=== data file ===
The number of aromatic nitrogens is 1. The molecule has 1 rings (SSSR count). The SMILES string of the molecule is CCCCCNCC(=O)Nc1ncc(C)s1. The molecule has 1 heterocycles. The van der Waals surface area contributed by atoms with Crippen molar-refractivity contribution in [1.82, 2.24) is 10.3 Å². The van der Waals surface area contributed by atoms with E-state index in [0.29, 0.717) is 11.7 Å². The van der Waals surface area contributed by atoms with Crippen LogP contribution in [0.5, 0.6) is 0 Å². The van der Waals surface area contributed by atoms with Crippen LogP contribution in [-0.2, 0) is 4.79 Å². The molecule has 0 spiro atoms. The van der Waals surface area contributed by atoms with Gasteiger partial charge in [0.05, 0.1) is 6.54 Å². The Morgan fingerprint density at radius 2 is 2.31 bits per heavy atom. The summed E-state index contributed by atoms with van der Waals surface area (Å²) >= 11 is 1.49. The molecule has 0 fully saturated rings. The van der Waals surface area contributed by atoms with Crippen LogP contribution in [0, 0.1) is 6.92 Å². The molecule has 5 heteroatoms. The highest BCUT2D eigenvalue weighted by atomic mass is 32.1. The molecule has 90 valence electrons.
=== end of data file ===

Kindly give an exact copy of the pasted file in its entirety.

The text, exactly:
The number of aromatic nitrogens is 1. The molecule has 1 rings (SSSR count). The SMILES string of the molecule is CCCCCNCC(=O)Nc1ncc(C)s1. The molecule has 1 heterocycles. The van der Waals surface area contributed by atoms with Crippen molar-refractivity contribution in [1.82, 2.24) is 10.3 Å². The van der Waals surface area contributed by atoms with E-state index in [0.29, 0.717) is 11.7 Å². The van der Waals surface area contributed by atoms with Crippen LogP contribution in [0.5, 0.6) is 0 Å². The van der Waals surface area contributed by atoms with Crippen LogP contribution in [-0.2, 0) is 4.79 Å². The molecule has 0 spiro atoms. The van der Waals surface area contributed by atoms with Gasteiger partial charge in [0.05, 0.1) is 6.54 Å². The Morgan fingerprint density at radius 2 is 2.31 bits per heavy atom. The summed E-state index contributed by atoms with van der Waals surface area (Å²) >= 11 is 1.49. The molecule has 0 fully saturated rings. The van der Waals surface area contributed by atoms with Crippen LogP contribution in [0, 0.1) is 6.92 Å². The molecule has 5 heteroatoms. The highest BCUT2D eigenvalue weighted by atomic mass is 32.1. The molecule has 90 valence electrons.